‘To Me, This Is Heaven’: Mascoma River Smelt Run an Ancient Rite for Dip Netters

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Enfield — On a drizzly April evening just after dusk, Main Street was socked in and silent. But not far from the road, across the bike path and down a steep embankment, the Mascoma River pulsed with an ancient rite.

Each spring, when the water is warm enough, the ratio of daylight to darkness just right, thousands of small, silvery fish make an urgent, if temporary, exodus from Mascoma Lake to the river, struggling upstream to spawn. When they move, so do the fishermen.

The river is among just 10 bodies of water in the state where dip netting for freshwater rainbow smelt is legal. The season runs from March 15 to April 30, from sunset to midnight. But most of the action takes place within the space of several days.

A weekend night when the smelt are really moving might attract 100 fishermen (and the occasional fisherwoman). But as darkness fell that Wednesday, just a few had made their way down the brushy bank, long-handled nets in hand.

Now and then, someone shone a flashlight to spot the fish, shimmering as they swam. Otherwise, only the red glow of cigarettes and the faraway headlights of cars crawling along Route 4A broke the mist. Talk was infrequent and terse, the words swallowed by the river, swollen with snowmelt.

“Did you limit out yet?” one man asked another.

“You getting anything there?” a guy called upstream.

Periodically a small splash rose as a net pierced the surface, scraped the rocky river bottom and emerged, dripping, after a long, smooth sweep of a fisherman’s arm.

“To me, this is heaven, the smelt running, no one’s here, it’s raining,” said J.B. Brown, a Canaan resident who’s been taking part in the annual ritual since 1968.

“We like to come early in the season, before everyone catches on,” said Brown, who was fishing with his adult son, Nick. They’d use the smelt as bait to catch bigger fish, usually salmon or trout, which they’d then release, as they always do.

Smelt are anadromous, meaning they’re born in freshwater but live year-round in the ocean, returning to freshwater only to lay their eggs. In the 1800s, they were introduced to lakes and ponds and New Hampshire, where both the saltwater and the landlocked, freshwater rainbow smelt are now considered a “species of greatest conservation need.”

Smelt fishing regulations are stronger on larger lakes, where, as a cold water forage species, they provide an important food source for sport fish, said Ben Nugent, a biologist with the state’s Fish and Game Department.

The Mascoma population isn’t as much of a concern, Nugent said. Fish in Mascoma Lake “have a lot of other species to consume.”

While many net smelt for bait, others use it to stock their freezers.

Upriver from the Browns, Mike Scelza stood knee deep in the water. He wore hip boots and a clear plastic bottle attached to his waist. The container was marked at the two-quart line, the daily limit. An avid deep-sea angler, Scelza had been introduced to the joys of smelt by a friend last year.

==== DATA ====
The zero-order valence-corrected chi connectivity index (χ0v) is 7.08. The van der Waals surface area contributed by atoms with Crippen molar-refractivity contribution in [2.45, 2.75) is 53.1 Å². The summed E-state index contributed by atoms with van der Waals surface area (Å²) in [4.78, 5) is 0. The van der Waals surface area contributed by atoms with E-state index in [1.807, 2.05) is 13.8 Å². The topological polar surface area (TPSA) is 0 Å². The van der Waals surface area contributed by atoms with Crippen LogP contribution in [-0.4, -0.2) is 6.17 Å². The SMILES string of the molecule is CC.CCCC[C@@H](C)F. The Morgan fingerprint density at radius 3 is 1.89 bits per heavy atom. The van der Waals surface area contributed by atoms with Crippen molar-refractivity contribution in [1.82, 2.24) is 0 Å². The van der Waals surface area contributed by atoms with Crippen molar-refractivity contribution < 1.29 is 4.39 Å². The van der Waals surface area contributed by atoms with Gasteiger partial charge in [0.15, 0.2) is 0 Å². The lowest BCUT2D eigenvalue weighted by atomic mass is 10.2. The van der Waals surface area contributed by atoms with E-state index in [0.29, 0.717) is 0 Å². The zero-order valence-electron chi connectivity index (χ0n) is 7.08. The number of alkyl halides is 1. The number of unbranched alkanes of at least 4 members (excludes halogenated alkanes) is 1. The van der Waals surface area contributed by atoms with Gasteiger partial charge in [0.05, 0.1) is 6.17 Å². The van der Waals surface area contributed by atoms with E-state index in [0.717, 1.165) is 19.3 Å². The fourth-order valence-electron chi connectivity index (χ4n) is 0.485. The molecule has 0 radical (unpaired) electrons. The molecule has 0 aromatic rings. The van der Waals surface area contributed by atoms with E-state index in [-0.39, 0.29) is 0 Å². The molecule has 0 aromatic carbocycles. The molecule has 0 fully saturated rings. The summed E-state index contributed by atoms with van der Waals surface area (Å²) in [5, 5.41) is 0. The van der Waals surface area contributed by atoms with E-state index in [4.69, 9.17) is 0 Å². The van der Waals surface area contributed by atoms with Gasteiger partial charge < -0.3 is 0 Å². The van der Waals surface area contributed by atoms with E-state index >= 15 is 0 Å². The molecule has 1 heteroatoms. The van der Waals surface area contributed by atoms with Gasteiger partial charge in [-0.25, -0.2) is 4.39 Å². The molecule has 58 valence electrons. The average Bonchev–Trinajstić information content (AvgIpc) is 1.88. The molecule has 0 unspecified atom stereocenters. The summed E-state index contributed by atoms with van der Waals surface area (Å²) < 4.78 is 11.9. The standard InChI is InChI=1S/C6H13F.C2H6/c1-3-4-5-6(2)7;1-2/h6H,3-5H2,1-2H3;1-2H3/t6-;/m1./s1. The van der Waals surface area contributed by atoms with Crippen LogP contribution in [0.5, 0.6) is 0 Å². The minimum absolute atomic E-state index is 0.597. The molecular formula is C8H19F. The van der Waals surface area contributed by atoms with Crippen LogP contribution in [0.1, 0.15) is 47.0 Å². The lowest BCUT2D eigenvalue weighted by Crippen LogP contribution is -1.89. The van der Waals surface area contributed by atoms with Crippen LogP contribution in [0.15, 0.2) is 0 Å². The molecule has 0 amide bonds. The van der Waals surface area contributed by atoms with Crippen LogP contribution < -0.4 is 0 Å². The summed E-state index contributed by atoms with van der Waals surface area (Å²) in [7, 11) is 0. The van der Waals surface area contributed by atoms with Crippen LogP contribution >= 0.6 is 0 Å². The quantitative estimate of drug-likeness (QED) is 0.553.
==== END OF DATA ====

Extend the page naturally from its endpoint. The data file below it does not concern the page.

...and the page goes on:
“I’m still a rookie,” the Wilder resident said, and laughed. But not when it comes to preparing the fish, prized for their sweetness.

At Christmastime he’d visited his cousin’s house bringing along two packages of the smelt he’d caught last spring. He served them breaded and deep-fried, reinstating an old family tradition. Years ago, his uncles had supplied the smelt, which they caught through the ice on Lake Memphremagog.

Smelt also run in Lee Woodward Jr.’s family history.

He has “great memories” of netting and eating the fish with his family, said the Lebanon resident, who started catching smelt in the river alongside his father when he was 5 or 6 years old.

From hunting and fishing to hiking and ice skating, “he brought us up to enjoy the outdoors,” said Woodward, now 51, who raised his own son the same way. Back then, “the smelt would run so heavy you could also scoop them up with your hands.”

Lately he’s been doing pretty well catching rainbow and brown trout, he said. But rather than keeping everything, he practices a lot of catch and release.

“I do honestly believe that you’ve got to give back,” said Woodward, who stresses the importance of respecting the waters.

“I believe in karma,” he said. If you release some, “you might just get the big one of the day.”

Woodward has been known to freeze smelt, unlike other species that are available all year. Over the years he has tried different cooking methods, such as deep frying or grilling. But he usually finds himself returning to his old standby: dredging the fish in egg and seasoned flour, and pan frying them in butter “until they’re golden brown,” he said.

“Very simple and very delicious.”

Aimee Caruso can be reached at acaruso@vnews.com or 603-727-3210.

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I'm a writer who focuses on the outdoors and travel. I share my time between Alaska and Colorado, where, when I'm not writing, I enjoy camping, kayaking, hiking, fishing, and skiing (often with dogs in tow). My byline may also be seen in publications such as The New York Times, National Geographic, The Washington Post, The Guardian, Condé Nast Traveler, Travel + Leisure, and others.


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